Global challenges and Pakistan
By Shamshad Ahmad
It was heartening to see the foreign Office publicly debating at a seminar its own role in meeting the global economic challenges. Like all earlier envoys' conferences, the four-day conference of our envoys in major capitals of the world must also have focused on this subject. A set of recommendations, as always in the past, may have emerged from the conference to be officially converted into policy guidelines for all concerned ministries and departments.
What happens (or does not happen) next is common knowledge. Policy guidelines emanating from previous envoys' conferences are nowhere to account for. One does not recall if there is any mechanism for "integrated and coordinated" follow-up and implementation of the outcomes of our envoys' conferences that could facilitate regular monitoring and review of progress in implementation of the decisions and guidelines by the relevant governmental agencies. If there is none, every major ministry should have a small review and monitoring cell headed by a senior officer and there should be periodic inter-ministerial coordination meetings among the heads of these cells.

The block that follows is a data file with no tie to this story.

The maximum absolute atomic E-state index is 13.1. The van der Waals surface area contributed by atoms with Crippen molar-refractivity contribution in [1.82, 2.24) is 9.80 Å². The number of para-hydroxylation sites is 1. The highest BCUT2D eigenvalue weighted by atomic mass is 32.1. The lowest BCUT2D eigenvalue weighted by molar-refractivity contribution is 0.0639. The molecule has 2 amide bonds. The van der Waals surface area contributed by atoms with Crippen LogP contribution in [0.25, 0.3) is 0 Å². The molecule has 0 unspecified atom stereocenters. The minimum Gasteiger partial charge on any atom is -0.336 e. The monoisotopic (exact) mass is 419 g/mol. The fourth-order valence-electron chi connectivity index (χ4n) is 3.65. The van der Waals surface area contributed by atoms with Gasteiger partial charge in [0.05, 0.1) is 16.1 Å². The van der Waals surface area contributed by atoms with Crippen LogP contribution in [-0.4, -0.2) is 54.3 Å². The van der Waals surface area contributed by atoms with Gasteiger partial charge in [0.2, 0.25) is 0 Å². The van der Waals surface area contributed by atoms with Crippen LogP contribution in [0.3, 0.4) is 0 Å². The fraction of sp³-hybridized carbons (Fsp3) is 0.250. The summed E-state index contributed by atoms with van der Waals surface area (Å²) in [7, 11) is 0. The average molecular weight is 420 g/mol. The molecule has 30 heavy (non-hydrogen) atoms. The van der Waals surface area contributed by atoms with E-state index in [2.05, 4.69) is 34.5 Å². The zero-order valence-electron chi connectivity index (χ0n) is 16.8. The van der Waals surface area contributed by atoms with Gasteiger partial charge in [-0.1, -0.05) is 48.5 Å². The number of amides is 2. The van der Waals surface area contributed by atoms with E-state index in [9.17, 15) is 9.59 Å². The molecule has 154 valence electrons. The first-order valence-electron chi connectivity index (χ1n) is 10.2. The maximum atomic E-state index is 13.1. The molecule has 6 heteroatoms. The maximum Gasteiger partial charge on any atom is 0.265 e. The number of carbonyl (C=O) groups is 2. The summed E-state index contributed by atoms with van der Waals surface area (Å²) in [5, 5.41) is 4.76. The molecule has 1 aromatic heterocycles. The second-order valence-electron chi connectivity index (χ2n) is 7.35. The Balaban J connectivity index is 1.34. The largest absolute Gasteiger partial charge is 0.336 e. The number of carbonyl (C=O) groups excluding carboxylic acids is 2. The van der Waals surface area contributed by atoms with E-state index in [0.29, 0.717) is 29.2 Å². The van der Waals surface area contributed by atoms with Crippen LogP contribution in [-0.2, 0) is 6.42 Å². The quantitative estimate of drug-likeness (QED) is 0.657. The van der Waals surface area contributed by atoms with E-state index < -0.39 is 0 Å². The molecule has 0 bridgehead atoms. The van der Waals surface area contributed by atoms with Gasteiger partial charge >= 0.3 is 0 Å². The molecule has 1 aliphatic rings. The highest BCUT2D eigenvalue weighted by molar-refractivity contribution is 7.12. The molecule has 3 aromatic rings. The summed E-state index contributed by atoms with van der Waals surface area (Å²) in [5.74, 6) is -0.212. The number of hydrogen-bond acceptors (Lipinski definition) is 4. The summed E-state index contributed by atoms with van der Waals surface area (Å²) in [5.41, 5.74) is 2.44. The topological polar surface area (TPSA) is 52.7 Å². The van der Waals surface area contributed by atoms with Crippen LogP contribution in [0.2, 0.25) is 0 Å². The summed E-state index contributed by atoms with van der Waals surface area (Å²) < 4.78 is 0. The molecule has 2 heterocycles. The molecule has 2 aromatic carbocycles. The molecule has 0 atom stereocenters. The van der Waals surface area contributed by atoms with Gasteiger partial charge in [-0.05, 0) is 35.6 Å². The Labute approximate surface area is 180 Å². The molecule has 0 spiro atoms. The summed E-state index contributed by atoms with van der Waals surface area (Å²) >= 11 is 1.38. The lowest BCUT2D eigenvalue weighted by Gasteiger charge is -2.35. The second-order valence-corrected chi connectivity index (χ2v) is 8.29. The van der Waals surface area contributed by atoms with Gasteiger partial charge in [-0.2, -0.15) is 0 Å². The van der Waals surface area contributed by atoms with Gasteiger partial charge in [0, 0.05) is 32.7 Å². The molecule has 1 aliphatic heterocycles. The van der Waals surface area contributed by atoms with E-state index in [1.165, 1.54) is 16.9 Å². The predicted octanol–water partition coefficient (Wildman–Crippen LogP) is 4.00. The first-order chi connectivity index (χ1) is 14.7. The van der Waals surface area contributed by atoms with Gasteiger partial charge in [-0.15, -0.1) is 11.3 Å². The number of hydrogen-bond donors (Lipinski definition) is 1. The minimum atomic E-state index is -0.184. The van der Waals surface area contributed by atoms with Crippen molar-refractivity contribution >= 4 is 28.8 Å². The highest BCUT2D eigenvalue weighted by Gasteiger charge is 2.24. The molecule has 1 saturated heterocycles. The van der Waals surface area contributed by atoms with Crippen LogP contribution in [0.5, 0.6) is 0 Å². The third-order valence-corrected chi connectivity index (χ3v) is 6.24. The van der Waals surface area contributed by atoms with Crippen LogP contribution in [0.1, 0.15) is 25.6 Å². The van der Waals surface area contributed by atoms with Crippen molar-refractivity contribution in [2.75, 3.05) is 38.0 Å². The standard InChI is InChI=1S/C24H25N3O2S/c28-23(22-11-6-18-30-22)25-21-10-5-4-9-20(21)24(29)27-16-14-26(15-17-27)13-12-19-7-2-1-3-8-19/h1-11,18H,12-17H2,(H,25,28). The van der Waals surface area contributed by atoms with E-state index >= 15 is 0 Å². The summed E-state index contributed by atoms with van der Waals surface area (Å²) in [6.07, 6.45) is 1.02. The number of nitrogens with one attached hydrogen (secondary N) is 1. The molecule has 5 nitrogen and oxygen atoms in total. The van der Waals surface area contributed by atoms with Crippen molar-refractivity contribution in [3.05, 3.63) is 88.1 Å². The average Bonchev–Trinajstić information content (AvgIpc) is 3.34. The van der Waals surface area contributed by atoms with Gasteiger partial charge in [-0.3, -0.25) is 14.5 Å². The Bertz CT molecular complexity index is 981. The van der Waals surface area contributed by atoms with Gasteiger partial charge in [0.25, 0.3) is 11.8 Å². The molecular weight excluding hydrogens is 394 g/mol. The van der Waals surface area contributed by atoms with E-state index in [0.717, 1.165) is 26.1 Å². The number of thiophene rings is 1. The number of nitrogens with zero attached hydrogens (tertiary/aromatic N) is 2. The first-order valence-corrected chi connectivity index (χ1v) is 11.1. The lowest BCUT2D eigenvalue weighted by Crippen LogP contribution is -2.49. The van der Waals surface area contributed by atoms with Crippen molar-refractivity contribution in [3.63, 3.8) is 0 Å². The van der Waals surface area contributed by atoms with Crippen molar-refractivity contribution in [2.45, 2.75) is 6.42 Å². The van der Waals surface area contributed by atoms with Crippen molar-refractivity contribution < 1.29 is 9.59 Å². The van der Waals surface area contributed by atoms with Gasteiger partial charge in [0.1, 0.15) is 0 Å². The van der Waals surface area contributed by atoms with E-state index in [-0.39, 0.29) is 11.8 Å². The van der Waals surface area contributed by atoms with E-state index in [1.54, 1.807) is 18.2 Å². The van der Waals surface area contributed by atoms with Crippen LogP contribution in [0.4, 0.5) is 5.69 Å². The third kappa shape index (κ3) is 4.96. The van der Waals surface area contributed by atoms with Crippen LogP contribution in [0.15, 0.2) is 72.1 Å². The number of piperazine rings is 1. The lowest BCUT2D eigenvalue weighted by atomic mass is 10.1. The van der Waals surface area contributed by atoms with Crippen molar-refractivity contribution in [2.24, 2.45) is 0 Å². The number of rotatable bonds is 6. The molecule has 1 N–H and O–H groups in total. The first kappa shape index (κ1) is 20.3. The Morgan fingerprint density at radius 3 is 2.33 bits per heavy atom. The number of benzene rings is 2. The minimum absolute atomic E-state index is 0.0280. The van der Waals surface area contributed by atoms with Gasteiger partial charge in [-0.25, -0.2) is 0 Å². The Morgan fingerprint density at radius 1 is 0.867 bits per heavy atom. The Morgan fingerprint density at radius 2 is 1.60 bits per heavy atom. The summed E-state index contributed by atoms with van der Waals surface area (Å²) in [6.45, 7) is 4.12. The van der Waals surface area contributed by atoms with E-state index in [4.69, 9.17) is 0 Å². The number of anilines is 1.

But this is not the principal focal point here. I was struck by the candid acknowledgement by Foreign Secretary Riaz Khokhar, in his reported concluding remarks at the seminar that "Pakistan was not prepared to face the challenges of the future". If he said so, he has spoken the truth.
I am sure the foreign secretary's remarks about the performance of the economic ministries were meant to be only a reference point for the larger systemic complacency and inertia He was perhaps reminding our policy-makers that in order to meet the myriad challenges of the new age, Pakistan will have to be stable internally and have an agreeable profile externally. Internal strength requires political, economic and social stability achieved through strong and functional political institutions, viable economy, moderate...